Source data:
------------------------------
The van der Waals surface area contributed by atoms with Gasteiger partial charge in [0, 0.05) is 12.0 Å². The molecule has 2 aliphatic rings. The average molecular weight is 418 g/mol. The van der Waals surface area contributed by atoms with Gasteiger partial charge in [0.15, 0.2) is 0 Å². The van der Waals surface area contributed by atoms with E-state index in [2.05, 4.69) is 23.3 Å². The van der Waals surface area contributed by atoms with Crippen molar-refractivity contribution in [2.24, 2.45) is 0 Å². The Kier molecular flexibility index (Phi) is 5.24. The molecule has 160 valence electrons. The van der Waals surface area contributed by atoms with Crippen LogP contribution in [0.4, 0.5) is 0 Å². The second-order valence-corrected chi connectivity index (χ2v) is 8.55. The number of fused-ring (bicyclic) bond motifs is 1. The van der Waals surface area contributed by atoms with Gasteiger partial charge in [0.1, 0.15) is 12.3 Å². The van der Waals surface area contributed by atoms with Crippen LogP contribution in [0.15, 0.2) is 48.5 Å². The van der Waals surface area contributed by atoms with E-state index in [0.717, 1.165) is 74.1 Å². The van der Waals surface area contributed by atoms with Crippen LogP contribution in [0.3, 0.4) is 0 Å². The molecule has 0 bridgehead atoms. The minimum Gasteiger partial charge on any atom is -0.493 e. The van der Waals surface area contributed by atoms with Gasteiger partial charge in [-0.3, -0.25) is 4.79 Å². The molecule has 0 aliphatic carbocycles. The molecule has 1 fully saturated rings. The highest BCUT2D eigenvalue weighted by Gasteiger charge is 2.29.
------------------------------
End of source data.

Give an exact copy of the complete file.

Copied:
The van der Waals surface area contributed by atoms with Gasteiger partial charge in [0, 0.05) is 12.0 Å². The molecule has 2 aliphatic rings. The average molecular weight is 418 g/mol. The van der Waals surface area contributed by atoms with Gasteiger partial charge in [0.15, 0.2) is 0 Å². The van der Waals surface area contributed by atoms with E-state index in [2.05, 4.69) is 23.3 Å². The van der Waals surface area contributed by atoms with Crippen molar-refractivity contribution in [2.24, 2.45) is 0 Å². The Kier molecular flexibility index (Phi) is 5.24. The molecule has 160 valence electrons. The van der Waals surface area contributed by atoms with Crippen LogP contribution in [0.4, 0.5) is 0 Å². The second-order valence-corrected chi connectivity index (χ2v) is 8.55. The number of fused-ring (bicyclic) bond motifs is 1. The van der Waals surface area contributed by atoms with Gasteiger partial charge in [0.1, 0.15) is 12.3 Å². The van der Waals surface area contributed by atoms with Crippen LogP contribution in [0.15, 0.2) is 48.5 Å². The van der Waals surface area contributed by atoms with E-state index in [0.717, 1.165) is 74.1 Å². The van der Waals surface area contributed by atoms with Crippen LogP contribution in [0.3, 0.4) is 0 Å². The molecule has 0 bridgehead atoms. The minimum Gasteiger partial charge on any atom is -0.493 e. The van der Waals surface area contributed by atoms with Gasteiger partial charge in [-0.3, -0.25) is 4.79 Å². The molecule has 0 aliphatic carbocycles. The molecule has 1 fully saturated rings. The highest BCUT2D eigenvalue weighted by Gasteiger charge is 2.29.